Note: there are religious elements to this post.

I find myself gravitating back to Westminster Cathedral again and again, for this was where I came in my hour of need and found my salvation: I used to literally crawl here either before or after my daily hospital visits to light candles and pray fervently way back in November 2015. Therefore, I like to come back here in good health.

Today, the priest spoke passionately at the pulpit. He interpreted a biblical story where some weeds were found growing amongst the wheat. The workers asked, ‘Should we pull out the weeds, Lord?” and the Lord replied, “No, let them grow side by side. At harvest time, harvest both and separate them then.”

Simple story, but the field of wheat and weeds could represent a parish, a community, a person. We live in a world of contradictions, where weeds grow amongst the wheat. Don’t be too quick to judge. And if we just pull out the weeds, we might hurt the roots of the wheat that grow intertwined with the roots of weeds.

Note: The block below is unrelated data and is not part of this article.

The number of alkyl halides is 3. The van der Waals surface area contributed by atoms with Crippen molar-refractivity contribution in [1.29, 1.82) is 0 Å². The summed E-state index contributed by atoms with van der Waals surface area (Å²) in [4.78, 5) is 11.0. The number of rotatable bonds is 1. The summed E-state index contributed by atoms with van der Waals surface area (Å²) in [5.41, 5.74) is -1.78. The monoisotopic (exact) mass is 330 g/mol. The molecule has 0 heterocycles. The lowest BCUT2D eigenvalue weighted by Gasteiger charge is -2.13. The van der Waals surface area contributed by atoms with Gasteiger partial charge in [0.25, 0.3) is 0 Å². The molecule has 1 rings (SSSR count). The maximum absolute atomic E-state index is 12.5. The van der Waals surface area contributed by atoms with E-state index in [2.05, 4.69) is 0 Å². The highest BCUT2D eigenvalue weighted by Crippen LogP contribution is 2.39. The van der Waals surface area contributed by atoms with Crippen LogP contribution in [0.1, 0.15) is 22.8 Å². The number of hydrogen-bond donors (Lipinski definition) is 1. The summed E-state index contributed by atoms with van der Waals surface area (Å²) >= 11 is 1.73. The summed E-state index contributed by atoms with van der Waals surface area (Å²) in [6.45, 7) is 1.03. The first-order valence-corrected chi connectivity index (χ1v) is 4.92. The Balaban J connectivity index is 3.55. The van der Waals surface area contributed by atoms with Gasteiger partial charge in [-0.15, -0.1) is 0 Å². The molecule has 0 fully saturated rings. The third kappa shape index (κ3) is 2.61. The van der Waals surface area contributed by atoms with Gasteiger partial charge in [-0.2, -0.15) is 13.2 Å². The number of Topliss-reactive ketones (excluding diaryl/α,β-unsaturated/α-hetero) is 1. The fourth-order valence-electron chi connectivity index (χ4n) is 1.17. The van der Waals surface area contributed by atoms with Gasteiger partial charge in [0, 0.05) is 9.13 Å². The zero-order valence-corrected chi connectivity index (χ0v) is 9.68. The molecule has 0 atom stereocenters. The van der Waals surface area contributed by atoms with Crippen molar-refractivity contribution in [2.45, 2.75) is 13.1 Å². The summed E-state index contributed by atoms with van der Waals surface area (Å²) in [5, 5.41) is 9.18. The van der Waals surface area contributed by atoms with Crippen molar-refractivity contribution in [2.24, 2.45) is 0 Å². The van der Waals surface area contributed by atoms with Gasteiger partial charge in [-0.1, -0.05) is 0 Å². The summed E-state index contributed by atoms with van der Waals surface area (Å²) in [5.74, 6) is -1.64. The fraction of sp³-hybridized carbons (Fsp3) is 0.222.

We have to give people time before we judge, and as the priest said, we sometimes make the wrong decisions that might not become apparent for 10 or even 20 years or beyond. We just have to keep our faith.

I left the Sunday mass feeling at peace with my wrong decisions, which cost me two years of my life and more. I am glad I allowed the weed to grow, to give it a chance, but in the end, I cannot change Nature. By Nature, weeds are weeds and wheat is wheat, and both exist side by side.  And as the priest said, it is difficult to tell them apart. Good people do bad things and bad people do good things. The world is full of contradictions.

I have to gather my wheat and move on, and be grateful for the wheat in my arms that feed and nourish me. Yes, I have made peace with my wrong decision: I had given both the weed and the wheat equal chances and at harvest time, one served me.

Photo: The weeds in a field in my home county, Hampshire.